It was 22 years ago on this date that the famous ladder match involving Edge & Christian and The Hardys took place at the No Mercy pay-per-view.
After gaining attention with their tag matches throughout 1999, the two teams cemented their status in the WWE ranks with a phenomenal ladder match at the former Gund Arena in Cleveland, Ohio.
The match was the deciding contest in the “Terri Invitational Tournament” best-of-five series that led to Terri managing the winners.
The Hardys prevailed in the match and would be managed by Terri for several months before she turned on the duo the following February.
While the ladder match is fondly remembered as a breakout moment in their careers, the follow-up the next night on Raw assisted with their status among the audience. The four had an in-ring segment selling the effects of the match and receiving a standing ovation from the audience in Columbus, Ohio.
The ladder match would become synonymous with those four, who along with the addition of The Dudleys, would take the concept to new heights in 2000. The three teams would engage in another stellar ladder match at WrestleMania 2000 and escalate with the creation of the TLC (Tables, Ladders & Chairs match) at SummerSlam in August 2000.
The three teams would participate in follow-up TLC matches at WrestleMania X-7 in April 2001, and a four-way adding Chris Jericho & Chris Benoit in May 2001 on SmackDown.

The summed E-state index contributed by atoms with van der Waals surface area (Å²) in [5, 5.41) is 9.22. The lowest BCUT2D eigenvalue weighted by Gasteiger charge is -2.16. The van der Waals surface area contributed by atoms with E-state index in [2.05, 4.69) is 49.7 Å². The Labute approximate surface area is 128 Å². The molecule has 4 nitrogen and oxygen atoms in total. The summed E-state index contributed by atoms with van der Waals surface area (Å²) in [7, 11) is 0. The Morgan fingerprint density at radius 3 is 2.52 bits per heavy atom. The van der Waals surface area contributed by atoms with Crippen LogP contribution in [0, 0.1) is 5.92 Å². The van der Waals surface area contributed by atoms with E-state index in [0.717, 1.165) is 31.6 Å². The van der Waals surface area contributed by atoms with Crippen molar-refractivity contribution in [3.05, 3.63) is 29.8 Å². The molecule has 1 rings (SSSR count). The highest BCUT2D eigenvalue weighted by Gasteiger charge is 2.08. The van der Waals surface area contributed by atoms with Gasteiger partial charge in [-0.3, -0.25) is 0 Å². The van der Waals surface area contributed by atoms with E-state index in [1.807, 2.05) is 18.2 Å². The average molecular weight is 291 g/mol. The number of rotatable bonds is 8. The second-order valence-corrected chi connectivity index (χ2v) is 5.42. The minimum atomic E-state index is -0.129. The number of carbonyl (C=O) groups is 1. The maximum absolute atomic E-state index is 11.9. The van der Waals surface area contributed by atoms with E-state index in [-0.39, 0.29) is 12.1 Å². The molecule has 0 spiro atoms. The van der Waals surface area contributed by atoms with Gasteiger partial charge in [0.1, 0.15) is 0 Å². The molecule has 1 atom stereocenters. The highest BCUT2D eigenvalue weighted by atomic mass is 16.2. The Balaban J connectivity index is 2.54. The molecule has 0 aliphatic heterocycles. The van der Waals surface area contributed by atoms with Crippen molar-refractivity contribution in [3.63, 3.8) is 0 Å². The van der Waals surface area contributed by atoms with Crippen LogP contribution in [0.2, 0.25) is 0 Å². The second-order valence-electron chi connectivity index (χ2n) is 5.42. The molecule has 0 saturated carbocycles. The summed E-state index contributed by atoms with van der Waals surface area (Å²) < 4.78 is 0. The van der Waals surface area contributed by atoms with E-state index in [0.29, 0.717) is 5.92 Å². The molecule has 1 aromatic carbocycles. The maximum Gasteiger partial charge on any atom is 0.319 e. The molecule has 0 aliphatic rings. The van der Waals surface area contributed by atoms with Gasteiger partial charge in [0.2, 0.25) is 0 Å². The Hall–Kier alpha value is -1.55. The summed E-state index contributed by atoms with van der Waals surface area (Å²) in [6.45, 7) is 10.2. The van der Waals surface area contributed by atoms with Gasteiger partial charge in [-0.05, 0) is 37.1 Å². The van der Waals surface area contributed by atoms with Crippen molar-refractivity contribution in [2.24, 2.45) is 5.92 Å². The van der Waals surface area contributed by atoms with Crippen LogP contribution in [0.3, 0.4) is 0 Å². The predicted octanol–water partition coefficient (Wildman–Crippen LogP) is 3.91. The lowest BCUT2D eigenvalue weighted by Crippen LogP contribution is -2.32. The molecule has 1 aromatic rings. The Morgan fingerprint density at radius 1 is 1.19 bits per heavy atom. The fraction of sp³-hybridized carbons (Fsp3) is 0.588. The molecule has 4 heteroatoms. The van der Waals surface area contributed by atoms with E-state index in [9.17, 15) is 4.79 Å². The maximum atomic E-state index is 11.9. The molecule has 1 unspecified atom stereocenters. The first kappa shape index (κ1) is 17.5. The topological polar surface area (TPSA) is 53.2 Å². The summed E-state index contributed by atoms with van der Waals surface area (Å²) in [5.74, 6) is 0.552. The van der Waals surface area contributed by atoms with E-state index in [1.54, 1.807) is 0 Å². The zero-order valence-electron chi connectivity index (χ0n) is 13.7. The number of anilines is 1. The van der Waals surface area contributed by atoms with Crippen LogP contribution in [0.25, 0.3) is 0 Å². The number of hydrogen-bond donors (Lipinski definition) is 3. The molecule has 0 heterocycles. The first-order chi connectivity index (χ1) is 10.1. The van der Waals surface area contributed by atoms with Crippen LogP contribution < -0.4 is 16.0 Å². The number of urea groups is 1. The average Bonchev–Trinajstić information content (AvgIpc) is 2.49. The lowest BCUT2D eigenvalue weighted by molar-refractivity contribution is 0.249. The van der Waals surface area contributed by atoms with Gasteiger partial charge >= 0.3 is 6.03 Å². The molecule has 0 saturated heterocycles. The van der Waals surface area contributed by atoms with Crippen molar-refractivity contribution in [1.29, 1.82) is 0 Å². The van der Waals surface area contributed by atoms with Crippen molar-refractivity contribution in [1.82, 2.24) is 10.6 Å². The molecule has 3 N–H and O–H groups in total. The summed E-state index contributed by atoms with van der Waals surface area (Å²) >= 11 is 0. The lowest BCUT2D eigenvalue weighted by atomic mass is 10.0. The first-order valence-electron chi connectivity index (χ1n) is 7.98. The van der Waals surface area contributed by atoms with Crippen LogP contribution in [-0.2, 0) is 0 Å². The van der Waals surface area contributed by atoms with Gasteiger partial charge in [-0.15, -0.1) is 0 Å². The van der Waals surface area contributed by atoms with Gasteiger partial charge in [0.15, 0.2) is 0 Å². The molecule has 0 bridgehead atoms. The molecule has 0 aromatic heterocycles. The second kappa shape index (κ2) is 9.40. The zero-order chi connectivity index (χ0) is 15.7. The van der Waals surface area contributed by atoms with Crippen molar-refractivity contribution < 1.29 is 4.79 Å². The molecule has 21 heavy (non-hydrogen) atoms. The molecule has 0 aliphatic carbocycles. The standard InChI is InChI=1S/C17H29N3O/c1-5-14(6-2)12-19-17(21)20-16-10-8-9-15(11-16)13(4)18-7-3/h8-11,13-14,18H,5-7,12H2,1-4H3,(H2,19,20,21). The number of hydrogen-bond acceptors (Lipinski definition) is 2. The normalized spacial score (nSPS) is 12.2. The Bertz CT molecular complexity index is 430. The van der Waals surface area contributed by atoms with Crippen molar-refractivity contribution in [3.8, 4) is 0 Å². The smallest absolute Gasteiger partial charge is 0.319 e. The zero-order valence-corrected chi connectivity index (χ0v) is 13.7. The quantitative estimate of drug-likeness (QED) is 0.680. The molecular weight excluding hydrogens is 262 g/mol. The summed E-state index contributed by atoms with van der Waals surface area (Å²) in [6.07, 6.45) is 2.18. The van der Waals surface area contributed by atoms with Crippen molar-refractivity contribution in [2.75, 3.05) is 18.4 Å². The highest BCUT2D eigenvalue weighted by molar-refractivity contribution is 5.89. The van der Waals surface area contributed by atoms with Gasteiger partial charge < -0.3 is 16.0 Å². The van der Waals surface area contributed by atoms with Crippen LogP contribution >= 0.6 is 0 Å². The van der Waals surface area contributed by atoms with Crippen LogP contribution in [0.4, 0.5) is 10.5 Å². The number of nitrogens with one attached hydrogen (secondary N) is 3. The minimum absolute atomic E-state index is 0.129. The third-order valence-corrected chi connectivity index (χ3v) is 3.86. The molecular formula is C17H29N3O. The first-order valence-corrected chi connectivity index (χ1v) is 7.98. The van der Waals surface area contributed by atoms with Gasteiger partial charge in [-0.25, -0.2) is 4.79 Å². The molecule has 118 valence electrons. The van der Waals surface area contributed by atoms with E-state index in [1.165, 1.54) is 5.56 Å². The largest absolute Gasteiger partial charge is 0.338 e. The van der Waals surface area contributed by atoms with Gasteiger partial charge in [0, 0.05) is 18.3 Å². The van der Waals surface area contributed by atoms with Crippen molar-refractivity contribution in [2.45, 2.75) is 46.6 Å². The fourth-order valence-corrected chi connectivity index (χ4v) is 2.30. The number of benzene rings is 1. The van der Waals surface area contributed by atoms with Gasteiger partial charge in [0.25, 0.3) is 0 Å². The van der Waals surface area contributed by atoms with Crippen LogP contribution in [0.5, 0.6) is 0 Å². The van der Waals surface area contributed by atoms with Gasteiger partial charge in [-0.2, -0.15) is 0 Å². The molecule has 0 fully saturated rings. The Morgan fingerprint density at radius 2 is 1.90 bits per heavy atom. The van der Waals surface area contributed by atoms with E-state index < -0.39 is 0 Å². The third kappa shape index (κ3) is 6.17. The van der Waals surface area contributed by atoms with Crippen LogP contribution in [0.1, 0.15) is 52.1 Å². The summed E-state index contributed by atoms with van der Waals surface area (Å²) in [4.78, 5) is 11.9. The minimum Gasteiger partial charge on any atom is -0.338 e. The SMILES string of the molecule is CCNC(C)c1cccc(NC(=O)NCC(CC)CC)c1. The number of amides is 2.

Edge, Christian & The Hardys would all have their opportunities at singles runs with Edge and Christian in high positions in WWE and AEW respectively, while Jeff & Matt Hardy continue their careers across both companies.
22 years ago today we starting truly carving our path in the first tag team ladder match. 22 years later I’m about to face off with a talent who will go down as one of the best to do it. In Hell in A Cell. One helluva ride. pic.twitter.com/y2tr5CYEIk
— Adam (Edge) Copeland (@EdgeRatedR) October 17, 2021
The No Mercy card from this date in 1999 also featured Triple H retaining the WWF Championship against Steve Austin in Austin’s last pay-per-view match for an entire year as he would undergo neck surgery to fuse two vertebrae.
The 1999 event was the final night that Jeff Jarrett wrestled for the company, as he dropped the Intercontinental Championship to Chyna in a “Good Housekeeping Match” before moving to WCW. Jarrett dedicated an entire episode of his My World podcast to this story and explaining how the two sides agreed to work the pay-per-view after Jarrett’s contract had already expired prior to October 17th.